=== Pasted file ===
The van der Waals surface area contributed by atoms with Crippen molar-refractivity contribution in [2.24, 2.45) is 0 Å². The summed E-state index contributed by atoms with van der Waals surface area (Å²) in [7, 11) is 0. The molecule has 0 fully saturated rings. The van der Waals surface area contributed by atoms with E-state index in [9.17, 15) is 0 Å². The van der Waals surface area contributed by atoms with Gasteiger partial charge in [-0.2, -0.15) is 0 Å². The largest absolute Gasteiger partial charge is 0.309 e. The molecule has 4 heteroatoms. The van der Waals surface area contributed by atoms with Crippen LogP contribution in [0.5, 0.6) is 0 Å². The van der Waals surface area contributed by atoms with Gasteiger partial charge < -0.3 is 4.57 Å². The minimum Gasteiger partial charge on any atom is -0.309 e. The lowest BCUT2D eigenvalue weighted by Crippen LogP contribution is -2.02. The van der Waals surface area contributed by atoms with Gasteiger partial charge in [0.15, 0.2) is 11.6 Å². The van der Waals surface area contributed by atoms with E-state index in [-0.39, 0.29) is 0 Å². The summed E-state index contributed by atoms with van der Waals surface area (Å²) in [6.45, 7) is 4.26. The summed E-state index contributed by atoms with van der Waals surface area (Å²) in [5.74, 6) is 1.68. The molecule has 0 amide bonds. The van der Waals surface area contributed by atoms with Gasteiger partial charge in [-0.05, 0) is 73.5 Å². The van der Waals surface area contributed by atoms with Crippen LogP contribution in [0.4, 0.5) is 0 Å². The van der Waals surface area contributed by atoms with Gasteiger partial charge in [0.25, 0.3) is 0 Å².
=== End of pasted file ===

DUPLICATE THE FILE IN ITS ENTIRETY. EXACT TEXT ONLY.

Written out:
The van der Waals surface area contributed by atoms with Crippen molar-refractivity contribution in [2.24, 2.45) is 0 Å². The summed E-state index contributed by atoms with van der Waals surface area (Å²) in [7, 11) is 0. The molecule has 0 fully saturated rings. The van der Waals surface area contributed by atoms with E-state index in [9.17, 15) is 0 Å². The van der Waals surface area contributed by atoms with Gasteiger partial charge in [-0.2, -0.15) is 0 Å². The largest absolute Gasteiger partial charge is 0.309 e. The molecule has 4 heteroatoms. The van der Waals surface area contributed by atoms with Crippen LogP contribution in [0.5, 0.6) is 0 Å². The van der Waals surface area contributed by atoms with Gasteiger partial charge < -0.3 is 4.57 Å². The minimum Gasteiger partial charge on any atom is -0.309 e. The lowest BCUT2D eigenvalue weighted by Crippen LogP contribution is -2.02. The van der Waals surface area contributed by atoms with Gasteiger partial charge in [0.15, 0.2) is 11.6 Å². The van der Waals surface area contributed by atoms with E-state index in [-0.39, 0.29) is 0 Å². The summed E-state index contributed by atoms with van der Waals surface area (Å²) in [6.45, 7) is 4.26. The summed E-state index contributed by atoms with van der Waals surface area (Å²) in [5.74, 6) is 1.68. The molecule has 0 amide bonds. The van der Waals surface area contributed by atoms with Gasteiger partial charge in [-0.05, 0) is 73.5 Å². The van der Waals surface area contributed by atoms with Crippen LogP contribution in [0.4, 0.5) is 0 Å². The van der Waals surface area contributed by atoms with Gasteiger partial charge in [0.25, 0.3) is 0 Å².